What’s Your E-Mail Policy?

The online industry has long assumed email collection and usage information within a privacy policy is sufficient. In today’s war against spam, I’m here to argue it’s time to consider an alternative.

There are four types of email policies. You’re familiar with the first three: corporate email user policies, ISP and Web-based email provider use policies, and email broadcast software and services use policies. The fourth is likely unfamiliar. Let’s focus on that last, little-known policy: a separate document that compliments online privacy policies.

Consider these four reasons why your email policy should be separate and distinct from your privacy policy.

E-Mail’s Importance

In the late ’90s, rather than having our friends in Washington legislate what we do, we spent a lot of time proving the self-regulatory value of privacy policies. Dozens of studies indicate posted privacy policies increase user confidence on sites that collect of personally identifiable information.

Just as users are concerned their personal information might be collected and shared, they’re increasingly concerned about spam — where it comes from and how spammers obtain their email addresses. Users want to know their email addresses are as important to you as they are to them. Separating their email rights from the more general privacy policy shows users you care and respect their information.


I commend Web sites that post privacy policies. Practices of notice, choice, access, and security are nearly standardized. E-mail address collection and use fit into each of these practices, as does all other personal and nonpersonal information. Most of the time, email opt-out information is near the bottom of the privacy policies, beyond the point where most users will read.

Businesses that collect email addresses must ensure recipients want to receive their email. I strongly advocate user control, full disclosure, and immediate opt-out. Segregating email-related information and placing it near the top of a privacy policy or, better, in a separate section will greatly enhance user confidence.


A recent University of Pennsylvania study found 53 percent of respondents don’t understand online privacy policies. Sixty-six percent of those who think they do understand them were incorrect in their belief their data would not be shared with third parties. We shouldn’t expect users to be diligent or savvy enough to extrapolate from each policy section how their email addresses will be used.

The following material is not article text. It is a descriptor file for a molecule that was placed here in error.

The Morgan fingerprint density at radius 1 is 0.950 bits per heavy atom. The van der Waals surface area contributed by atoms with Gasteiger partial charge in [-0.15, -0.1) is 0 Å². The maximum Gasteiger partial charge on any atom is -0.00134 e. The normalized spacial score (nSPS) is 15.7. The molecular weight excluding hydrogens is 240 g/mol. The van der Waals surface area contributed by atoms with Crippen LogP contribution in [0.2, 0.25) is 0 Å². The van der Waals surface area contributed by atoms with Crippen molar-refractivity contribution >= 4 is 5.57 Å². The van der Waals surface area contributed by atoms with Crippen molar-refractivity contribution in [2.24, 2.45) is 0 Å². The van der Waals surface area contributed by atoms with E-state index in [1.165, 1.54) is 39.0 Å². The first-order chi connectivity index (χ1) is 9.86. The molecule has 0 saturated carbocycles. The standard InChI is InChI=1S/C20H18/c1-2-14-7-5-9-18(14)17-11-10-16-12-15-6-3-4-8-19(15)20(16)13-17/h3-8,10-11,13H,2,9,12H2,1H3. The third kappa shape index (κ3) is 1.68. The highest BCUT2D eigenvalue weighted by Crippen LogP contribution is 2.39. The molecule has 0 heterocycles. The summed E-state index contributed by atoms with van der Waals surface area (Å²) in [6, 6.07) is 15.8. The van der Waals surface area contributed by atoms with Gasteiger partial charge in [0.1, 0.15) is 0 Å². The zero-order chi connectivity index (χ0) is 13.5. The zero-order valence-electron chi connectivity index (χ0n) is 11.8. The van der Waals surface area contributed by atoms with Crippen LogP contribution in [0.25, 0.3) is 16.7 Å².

I’ve found wording like this buried in a number of online privacy policies:

COMPANY may share Member PII with its partners, sponsors, advertisers, service providers, and marketers lookup and reference services and any other entities that COMPANY believes are able to provide USERS with special offers and opportunities.

Honesty is always the best policy. People can decipher from the above their information will be shared. What they don’t know is their email addresses are what are shared and they’ll soon hit their inbox quota with offers from those partners, sponsors, and others.

Go Above and Beyond

An email policy should go beyond the typical notice, choice, access, and security in privacy policies. E-mail policies should provide users with the entire set of email collection, maintenance, and suppression processes.

These processes could include sender field information, sender domain name, mailing frequency, behavioral tracking information, on- and offline suppression options, types of cobranded offers, and the specific partners from which they might expect to receive email.

Certainly, many users don’t need or want to know every link and image is unique and trackable. However, offering more information about email practices shows them you care about their experience.

Request for Leadership

I searched for email policies. The good news is I found an example. The bad news is I found only one.

Our example comes from Lighthouse Depot. This policy is nearly the opposite of a privacy policy. It’s actually a letter written to the site’s users that explains in plain language what’s being done with their email addresses. The policy is linked directly from the middle of the footer, adjacent to the privacy policy, from every page on the site.

E-mailers, especially you with large lists (I know you’re reading this), set an example and create a separate email policy. Years ago, I was told by posting a privacy policy, companies held themselves liable if they broke with those practices. They didn’t want to be accountable.

Well, now every commercial Web site follows the responsible lead and posts a privacy policy. It’s time emailers did the same. In today’s difficult email environment, the most effective emailers are those who are the most accountable.

Do you agree that email policies should be separate from privacy policies? Send me your thoughts!

Related reading